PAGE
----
from their paths in the heavens 3 they fought against Sisera.
5:21 The Kishon River carried them off;
the river confronted them 4 – the Kishon River.
Step on the necks of the strong! 5
the stallions galloped madly. 8
because they did not come to help in the Lord’s battle, 13
to help in the Lord’s battle against the warriors.’ 14
the wife of Heber the Kenite!
She should be the most rewarded of women who live in tents.
5:25 He asked for water,
and she gave him milk;
in a bowl fit for a king, 16
she served him curds.
her right hand for the workmen’s hammer.
She “hammered” 18 Sisera,
she shattered his skull, 19
she smashed his head, 20
she drove the tent peg through his temple. 21
5:27 Between her feet he collapsed,
between her feet he collapsed and fell limp,
in the spot where he collapsed,
there he fell limp – violently murdered! 24
5:28 Through the window she looked;
Sisera’s mother cried out through the lattice:
‘Why is his chariot so slow to return?
Why are the hoofbeats of his chariot-horses 25 delayed?’
indeed she even thinks to herself,
a girl or two for each man to rape! 28
Sisera is grabbing up colorful cloth, 29
he is grabbing up colorful embroidered cloth, 30
two pieces of colorful embroidered cloth,
for the neck of the plunderer!’ 31
5:31 May all your enemies perish like this, O Lord!
But may those who love you shine
like the rising sun at its brightest!” 32
And the land had rest for forty years.
1 tn Or “from heaven.” The Hebrew term שָׁמַיִם (shamayim) may be translated “heaven(s)” or “sky” depending on the context.
2 tn The MT takes “the stars” with what follows rather than with the first colon of v. 20. But for metrical reasons it seems better to move the atnach and read the colon as indicated in the translation.
3 tn The words “in the heavens” are not in the Hebrew text, but are supplied for clarity and for stylistic reasons.
4 tn Possibly “the ancient river,” but it seems preferable in light of the parallel line (which has a verb) to emend the word (attested only here) to a verb (קָדַם, qadam) with pronominal object suffix.
5 tn This line is traditionally taken as the poet-warrior’s self-exhortation, “March on, my soul, in strength!” The present translation (a) takes the verb (a second feminine singular form) as addressed to Deborah (cf. v. 12), (b) understands נֶפֶשׁ (nefesh) in its well-attested sense of “throat; neck” (cf. Jonah 2:6), (c) takes the final yod (י) on נַפְשִׁי (nafshiy) as an archaic construct indicator (rather than a suffix), and (d) interprets עֹז (’oz, “strength”) as an attributive genitive (literally, “necks of strength,” i.e., “strong necks”). For fuller discussion and various proposals, see B. Lindars, Judges 1-5, 270-71.
6 tc The MT as it stands has a singular noun, but if one moves the prefixed mem (מ) from the beginning of the next word to the end of סוּס (sus), the expected plural form is achieved. Another possibility is to understand an error of scribal haplography here, in which case the letter mem should appear in both places.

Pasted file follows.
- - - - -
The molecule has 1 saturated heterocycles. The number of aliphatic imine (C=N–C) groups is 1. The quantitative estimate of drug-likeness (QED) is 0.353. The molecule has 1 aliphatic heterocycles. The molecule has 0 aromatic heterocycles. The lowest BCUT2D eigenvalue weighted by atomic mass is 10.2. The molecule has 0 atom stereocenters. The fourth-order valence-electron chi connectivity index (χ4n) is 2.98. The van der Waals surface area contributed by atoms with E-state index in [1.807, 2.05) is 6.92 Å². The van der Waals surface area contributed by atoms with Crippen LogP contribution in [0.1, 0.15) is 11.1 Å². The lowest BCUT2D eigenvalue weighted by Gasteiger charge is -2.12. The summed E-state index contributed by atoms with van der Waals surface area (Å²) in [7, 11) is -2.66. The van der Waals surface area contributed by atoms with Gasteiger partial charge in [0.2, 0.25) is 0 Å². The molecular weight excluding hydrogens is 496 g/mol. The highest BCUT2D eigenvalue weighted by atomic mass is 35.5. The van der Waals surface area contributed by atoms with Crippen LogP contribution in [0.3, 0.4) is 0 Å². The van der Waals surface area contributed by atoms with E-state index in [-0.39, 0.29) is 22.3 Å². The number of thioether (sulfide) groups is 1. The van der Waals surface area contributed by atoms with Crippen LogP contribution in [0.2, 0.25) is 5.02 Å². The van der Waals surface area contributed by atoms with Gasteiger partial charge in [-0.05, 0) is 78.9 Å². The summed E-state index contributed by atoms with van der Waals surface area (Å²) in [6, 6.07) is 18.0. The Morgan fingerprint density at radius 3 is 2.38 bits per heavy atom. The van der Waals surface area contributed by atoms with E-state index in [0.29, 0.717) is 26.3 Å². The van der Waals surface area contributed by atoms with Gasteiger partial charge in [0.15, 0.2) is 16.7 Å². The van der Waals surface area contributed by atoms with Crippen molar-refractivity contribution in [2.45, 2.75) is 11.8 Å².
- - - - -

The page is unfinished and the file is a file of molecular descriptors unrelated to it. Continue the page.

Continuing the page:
7 tn The words “the ground” are not in the Hebrew text, but are supplied in the translation for clarification.
8 tn Heb “galloped, galloped.” The repetition is for emphasis and is more appropriately indicated in English with an adverb.
9 tn Heb “Curse Meroz.”
10 tn The adjective “angelic” is interpretive.
11 tn Heb “Curse, cursing.” The Hebrew construction is emphatic.
12 tn Heb “[to] curse.”
13 tn Heb “to the help of the
14 tn Or “along with the other warriors.”
15 tn Or “blessed.”
16 tn Or “for mighty ones.”
17 tn The adjective “left” is interpretive, based on the context. Note that the next line pictures Jael holding the hammer with her right hand.
18 tn The verb used here is from the same root as the noun “hammer” in the preceding line.
19 tn Or “head.”
20 tn The phrase “his head” (an implied direct object) is supplied in the translation for clarification.
21 tn Heb “she pierced his temple.”
22 tn Heb “he fell.” The same Hebrew expression occurs two more times in this verse.
23 tn Heb “and he lay.
24 tn Or “dead, murdered.”
25 tn Heb “chariots.”
26 tn Or “princesses.”
27 tn Heb “Are they not finding, dividing the plunder?”
28 tn Heb “a womb or two for each man.” The words “to rape” are interpretive. The Hebrew noun translated “girl” means literally “womb” (BDB 933 s.v. I. רַחַם), but in this context may refer by extension to the female genitalia. In this case the obscene language of Sisera’s mother alludes to the sexual brutality which typified the aftermath of battle.
29 tn Heb “the plunder of dyed cloth is for Sisera.”
30 tn Heb “the plunder of embroidered cloth.”
31 tn The translation assumes an emendation of the noun (“plunder”) to a participle, “plunderer.”
32 tn Heb “But may those who love him be like the going forth of the sun in its strength.”